Your observation—that the second person is often used for younger characters and not older—is interesting. I think you’re right, though I’m not sure why that is. There are a lot of coming-of-age stories that utilize it: Junot Diaz’s “How to Date a Browngirl, Blackgirl, Whitegirl, or Halfie,” Loorie Moore’s “How to Become a Writer,” and Peter Ho Davies’ “How to Be an Expatriate.” Perhaps this is because all these younger narrators are experiencing the disorientation of becoming an adult and colliding with the structures in society (sexism, racism, nationalism) that don’t recognize individuals. The dissonance in the “you” captures the confusion of that—of being or becoming one thing while being seen as another. These are also all how-to stories, which has become a genre of the second-person story since the you is a stand-in for an assumed audience that wants to learn something. “Stitches” doesn’t belong to this genre. Instead, it’s a story about family trauma and it may have, at least in part, been suggested by a second-person novel that is also, at its core, about trauma: THE DIVER’S CLOTHES LIE EMPTY by Vendela Vida. I’d highly recommend this book. For obvious reasons, the second person, with its tension between distance and intimacy, can be expressive of trauma.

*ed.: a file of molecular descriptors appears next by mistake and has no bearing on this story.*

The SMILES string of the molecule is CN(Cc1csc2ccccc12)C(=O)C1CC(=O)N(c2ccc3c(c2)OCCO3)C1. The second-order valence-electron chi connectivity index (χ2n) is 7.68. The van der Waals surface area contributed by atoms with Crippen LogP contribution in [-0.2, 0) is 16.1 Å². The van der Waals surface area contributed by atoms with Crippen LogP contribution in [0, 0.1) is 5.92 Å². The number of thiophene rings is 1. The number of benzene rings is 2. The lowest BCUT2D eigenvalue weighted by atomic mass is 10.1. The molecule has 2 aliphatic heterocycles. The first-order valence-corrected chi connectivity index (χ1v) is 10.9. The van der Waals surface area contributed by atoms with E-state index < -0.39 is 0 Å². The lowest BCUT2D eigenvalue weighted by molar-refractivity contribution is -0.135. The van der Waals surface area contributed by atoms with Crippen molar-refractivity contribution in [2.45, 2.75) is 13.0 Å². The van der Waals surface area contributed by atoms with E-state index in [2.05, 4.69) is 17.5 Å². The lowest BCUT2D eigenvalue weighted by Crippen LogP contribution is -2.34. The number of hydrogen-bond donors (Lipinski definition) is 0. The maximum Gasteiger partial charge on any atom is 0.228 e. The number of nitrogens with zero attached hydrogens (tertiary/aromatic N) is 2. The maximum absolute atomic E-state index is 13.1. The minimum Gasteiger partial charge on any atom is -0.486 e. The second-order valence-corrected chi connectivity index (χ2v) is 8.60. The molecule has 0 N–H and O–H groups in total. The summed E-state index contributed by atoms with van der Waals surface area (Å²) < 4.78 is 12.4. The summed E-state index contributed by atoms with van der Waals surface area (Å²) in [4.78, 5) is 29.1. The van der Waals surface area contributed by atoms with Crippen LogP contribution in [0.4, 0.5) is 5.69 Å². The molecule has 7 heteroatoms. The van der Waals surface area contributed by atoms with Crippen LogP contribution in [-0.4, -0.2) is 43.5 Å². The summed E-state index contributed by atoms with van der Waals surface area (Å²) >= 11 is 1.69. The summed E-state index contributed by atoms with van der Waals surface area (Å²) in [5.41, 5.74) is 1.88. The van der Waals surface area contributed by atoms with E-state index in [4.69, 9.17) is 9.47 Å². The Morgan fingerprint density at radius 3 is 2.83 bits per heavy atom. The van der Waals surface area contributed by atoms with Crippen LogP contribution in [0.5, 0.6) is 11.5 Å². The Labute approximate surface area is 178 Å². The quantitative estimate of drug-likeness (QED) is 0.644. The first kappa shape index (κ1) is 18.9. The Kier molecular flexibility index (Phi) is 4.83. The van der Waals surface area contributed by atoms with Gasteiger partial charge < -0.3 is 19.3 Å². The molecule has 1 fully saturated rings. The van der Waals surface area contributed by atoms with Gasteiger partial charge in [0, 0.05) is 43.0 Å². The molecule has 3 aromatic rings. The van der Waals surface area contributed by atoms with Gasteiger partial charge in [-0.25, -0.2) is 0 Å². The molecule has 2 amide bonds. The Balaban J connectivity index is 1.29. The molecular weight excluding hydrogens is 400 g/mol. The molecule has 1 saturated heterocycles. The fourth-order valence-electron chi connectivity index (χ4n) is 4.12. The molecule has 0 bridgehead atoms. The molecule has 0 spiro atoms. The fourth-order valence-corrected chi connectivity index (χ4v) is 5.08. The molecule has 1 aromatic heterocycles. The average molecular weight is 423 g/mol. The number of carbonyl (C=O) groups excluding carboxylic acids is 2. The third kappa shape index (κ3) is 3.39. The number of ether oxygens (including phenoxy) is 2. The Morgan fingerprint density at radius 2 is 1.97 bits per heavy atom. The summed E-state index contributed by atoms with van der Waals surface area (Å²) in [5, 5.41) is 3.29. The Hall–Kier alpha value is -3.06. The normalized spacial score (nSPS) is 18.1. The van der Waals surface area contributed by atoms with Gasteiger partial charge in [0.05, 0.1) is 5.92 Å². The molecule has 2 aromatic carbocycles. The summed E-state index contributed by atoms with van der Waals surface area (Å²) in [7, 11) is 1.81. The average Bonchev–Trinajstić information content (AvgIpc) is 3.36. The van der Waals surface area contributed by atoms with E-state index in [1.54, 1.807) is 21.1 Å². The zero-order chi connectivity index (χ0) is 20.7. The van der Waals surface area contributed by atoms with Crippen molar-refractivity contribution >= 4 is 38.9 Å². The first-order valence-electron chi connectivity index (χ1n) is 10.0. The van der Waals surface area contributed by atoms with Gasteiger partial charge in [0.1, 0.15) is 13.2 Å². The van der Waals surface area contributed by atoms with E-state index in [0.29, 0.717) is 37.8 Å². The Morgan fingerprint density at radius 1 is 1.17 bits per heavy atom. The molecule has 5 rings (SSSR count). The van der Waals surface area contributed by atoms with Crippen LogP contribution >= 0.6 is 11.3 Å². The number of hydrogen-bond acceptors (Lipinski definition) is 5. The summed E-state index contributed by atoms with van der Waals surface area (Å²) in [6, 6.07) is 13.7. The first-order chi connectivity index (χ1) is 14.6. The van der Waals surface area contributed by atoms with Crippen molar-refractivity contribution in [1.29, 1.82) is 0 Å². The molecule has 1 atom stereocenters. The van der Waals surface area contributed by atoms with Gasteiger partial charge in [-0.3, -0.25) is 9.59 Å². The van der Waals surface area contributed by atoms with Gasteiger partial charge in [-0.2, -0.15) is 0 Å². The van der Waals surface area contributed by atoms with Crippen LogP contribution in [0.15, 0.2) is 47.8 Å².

TD: One of my favorite stories in the collection is “What Kent Boyd Had.” How did you discover/find this character on the page? Did the point of view come to you in the very beginning? It has a masterful use of omniscient narration, but I never felt too far away from this main character! How do you often go about creating your characters on the page?
JF: I’m glad you liked that story. It was a lot of fun to write. It’s what I call a “list story,” which is what it sounds like: a story told in the form of a list of things that the rapacious and loud Kent Boyd accumulates over a lifetime. The story came from years of teaching and thinking about Tim O’Brien’s classic short story “The Things They Carried,” also a list story that brilliantly gives expression to the experience and trauma of the Vietnam War for a platoon of soldiers. O’Brien uses long lists of the sort of equipment these soldiers carry through the jungle. With these lists, he characterizes them, creates tension, and structures the story. Using this form to tell a good story is tricky because lists aren’t inherently dramatic. They’re simple storage devices for data that help us remember what to get at the supermarket or for Christmas gifts, etc. The challenge, then, is how to create tension and human drama with this simple form, which I could talk about all day.